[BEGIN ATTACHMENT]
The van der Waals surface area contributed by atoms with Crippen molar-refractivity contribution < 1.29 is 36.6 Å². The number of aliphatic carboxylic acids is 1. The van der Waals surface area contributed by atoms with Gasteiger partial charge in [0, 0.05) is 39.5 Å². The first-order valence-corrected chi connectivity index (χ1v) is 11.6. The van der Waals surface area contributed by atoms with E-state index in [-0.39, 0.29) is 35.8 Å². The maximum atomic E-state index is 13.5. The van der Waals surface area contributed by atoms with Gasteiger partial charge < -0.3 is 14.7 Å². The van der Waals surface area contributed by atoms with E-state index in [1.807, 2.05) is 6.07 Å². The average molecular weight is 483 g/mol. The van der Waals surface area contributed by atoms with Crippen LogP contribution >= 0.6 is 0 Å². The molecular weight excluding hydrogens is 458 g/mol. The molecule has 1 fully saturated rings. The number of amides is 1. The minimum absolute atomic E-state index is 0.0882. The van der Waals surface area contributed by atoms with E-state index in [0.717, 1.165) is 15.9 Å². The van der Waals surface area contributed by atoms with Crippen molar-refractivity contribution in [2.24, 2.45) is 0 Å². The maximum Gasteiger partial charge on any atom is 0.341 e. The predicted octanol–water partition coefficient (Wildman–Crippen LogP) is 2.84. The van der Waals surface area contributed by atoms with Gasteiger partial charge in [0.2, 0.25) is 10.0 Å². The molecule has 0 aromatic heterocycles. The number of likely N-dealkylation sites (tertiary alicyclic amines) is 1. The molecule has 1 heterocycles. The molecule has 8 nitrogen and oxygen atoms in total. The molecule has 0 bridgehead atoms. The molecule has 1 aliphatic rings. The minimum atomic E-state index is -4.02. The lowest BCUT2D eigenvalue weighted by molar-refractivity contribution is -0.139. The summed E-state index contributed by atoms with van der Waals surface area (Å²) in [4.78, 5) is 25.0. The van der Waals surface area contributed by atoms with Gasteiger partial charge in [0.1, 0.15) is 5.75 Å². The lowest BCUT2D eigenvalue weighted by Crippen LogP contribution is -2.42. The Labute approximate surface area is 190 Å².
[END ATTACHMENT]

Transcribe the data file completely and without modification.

The van der Waals surface area contributed by atoms with Crippen molar-refractivity contribution < 1.29 is 36.6 Å². The number of aliphatic carboxylic acids is 1. The van der Waals surface area contributed by atoms with Gasteiger partial charge in [0, 0.05) is 39.5 Å². The first-order valence-corrected chi connectivity index (χ1v) is 11.6. The van der Waals surface area contributed by atoms with E-state index in [-0.39, 0.29) is 35.8 Å². The maximum atomic E-state index is 13.5. The van der Waals surface area contributed by atoms with Gasteiger partial charge < -0.3 is 14.7 Å². The van der Waals surface area contributed by atoms with E-state index in [1.807, 2.05) is 6.07 Å². The average molecular weight is 483 g/mol. The van der Waals surface area contributed by atoms with Crippen LogP contribution >= 0.6 is 0 Å². The molecular weight excluding hydrogens is 458 g/mol. The molecule has 1 fully saturated rings. The number of amides is 1. The minimum absolute atomic E-state index is 0.0882. The van der Waals surface area contributed by atoms with E-state index in [0.717, 1.165) is 15.9 Å². The van der Waals surface area contributed by atoms with Crippen molar-refractivity contribution in [2.24, 2.45) is 0 Å². The maximum Gasteiger partial charge on any atom is 0.341 e. The predicted octanol–water partition coefficient (Wildman–Crippen LogP) is 2.84. The van der Waals surface area contributed by atoms with Gasteiger partial charge in [0.2, 0.25) is 10.0 Å². The molecule has 0 aromatic heterocycles. The number of likely N-dealkylation sites (tertiary alicyclic amines) is 1. The molecule has 1 heterocycles. The molecule has 8 nitrogen and oxygen atoms in total. The molecule has 0 bridgehead atoms. The molecule has 1 aliphatic rings. The minimum atomic E-state index is -4.02. The lowest BCUT2D eigenvalue weighted by molar-refractivity contribution is -0.139. The summed E-state index contributed by atoms with van der Waals surface area (Å²) in [4.78, 5) is 25.0. The van der Waals surface area contributed by atoms with Gasteiger partial charge in [0.1, 0.15) is 5.75 Å². The lowest BCUT2D eigenvalue weighted by Crippen LogP contribution is -2.42. The Labute approximate surface area is 190 Å².